Professor of Community Health at the Medical Faculty of the University of Colombo, Manju Weerasinghe urged the youth not to be misled by the baseless opinions expressed by certain persons with commercial interests, and to take the vaccines against the COVID-19 virus at the first available opportunity.
The Professor points out that there is no scientific basis to the statements made by certain persons that sexual impotence and infertility are caused in the human body due to the vaccine. He urged the youth not to fall prey to such false opinions and act wisely, protect themselves and the country as well.
Professor Weerasinghe was speaking at a media briefing organized by the Government Information Department to respond with scientific facts to the fallacies being circulated through various platforms, which it says are intended to disrupt the ongoing COVID-19 vaccination program.
The death toll on persons over 60 has reduced due to vaccination. Professor Weerasinghe called on the propagandists who circulate false opinions with ulterior motives not to disrupt the current vaccination program that intends to save the lives of the youth.
The second jab of the vaccine was given to nearly 12 million citizens by September 26. Another 2.2 million are waiting for the Second dose. The best solution, not only in Sri Lanka but also in the world to control the COVID-19 pandemic is vaccination, he said.
According to Professor Weerasinghe, the first legislation on vaccination against communicable diseases was brought by Parliament of Great Britain in 1853. That was to control Smallpox. Since then, the factions who oppose vaccination have one reasoning that it is futile, might contain unhealthy substances therefore, countries should not accept the command of Western Medicine. Vaccines were introduced against Rabies in 1885, Diphtheria in 1920. Several vaccines were introduced between 1949 and 1955 as well. Therefore, vaccination has been proved the most effective treatment and decisive factor as it has been able to control several contagious diseases to the minimum level possible.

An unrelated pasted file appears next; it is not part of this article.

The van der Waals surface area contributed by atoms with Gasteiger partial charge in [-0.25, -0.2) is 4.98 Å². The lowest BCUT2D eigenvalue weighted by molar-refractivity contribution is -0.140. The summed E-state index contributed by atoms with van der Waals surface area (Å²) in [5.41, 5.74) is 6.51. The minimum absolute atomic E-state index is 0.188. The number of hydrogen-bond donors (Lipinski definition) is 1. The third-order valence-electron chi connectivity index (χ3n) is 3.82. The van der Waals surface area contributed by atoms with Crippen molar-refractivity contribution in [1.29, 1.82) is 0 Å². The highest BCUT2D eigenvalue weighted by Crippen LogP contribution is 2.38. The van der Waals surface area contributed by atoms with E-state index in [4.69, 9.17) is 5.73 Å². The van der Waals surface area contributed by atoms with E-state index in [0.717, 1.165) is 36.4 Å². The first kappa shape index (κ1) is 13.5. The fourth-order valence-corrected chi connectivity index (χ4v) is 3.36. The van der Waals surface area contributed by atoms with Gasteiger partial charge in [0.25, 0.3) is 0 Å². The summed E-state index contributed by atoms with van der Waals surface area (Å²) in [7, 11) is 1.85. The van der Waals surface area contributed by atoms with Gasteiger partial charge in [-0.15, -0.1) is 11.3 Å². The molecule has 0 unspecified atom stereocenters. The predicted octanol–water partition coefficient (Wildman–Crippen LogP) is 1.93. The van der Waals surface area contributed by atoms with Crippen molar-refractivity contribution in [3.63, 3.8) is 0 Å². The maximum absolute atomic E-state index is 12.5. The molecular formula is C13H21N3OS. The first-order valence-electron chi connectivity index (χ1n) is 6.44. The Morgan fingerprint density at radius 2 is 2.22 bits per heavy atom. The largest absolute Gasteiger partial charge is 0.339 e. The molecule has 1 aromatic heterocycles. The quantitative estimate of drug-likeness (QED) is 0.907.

Addressing journalists, consultant physician attached to the Homagama COVID-19 Treatment Tertiary Hospital Dr. Eranga Narangoda said vaccination helped reduce the number of COVID-19 related deaths and infected patients as well.
Complete immunization is developed in the human body two months after the vaccination of both doses. When tested positive for the disease during this pending period, the condition of even a vaccinated patient could become serious or the patient could die.
The Doctor refuted the public opinion that immunity generation differs from one brand to other. He said all 08 vaccines recommended by WHO have an equal capacity of immunization. Pfizer has been recommended for children between 12 to 18 and all others over 18 would get immunization from any variety of COVID vaccines.
Meanwhile, Sri Lanka has recorded the least child-death rate in the South Asian region because children are vaccinated in prescribed time, said Director of the Family Health Bureau, Community Health Specialist Dr. Chithramali de Silva.
She said child vaccination began in 1961 but it was extended island-wide in 1978. The Child-death rate could be reduced by examining the health of children intermittently and giving them relevant jabs. She said WHO has not recommended vaccines against COVID-19 for children below 12.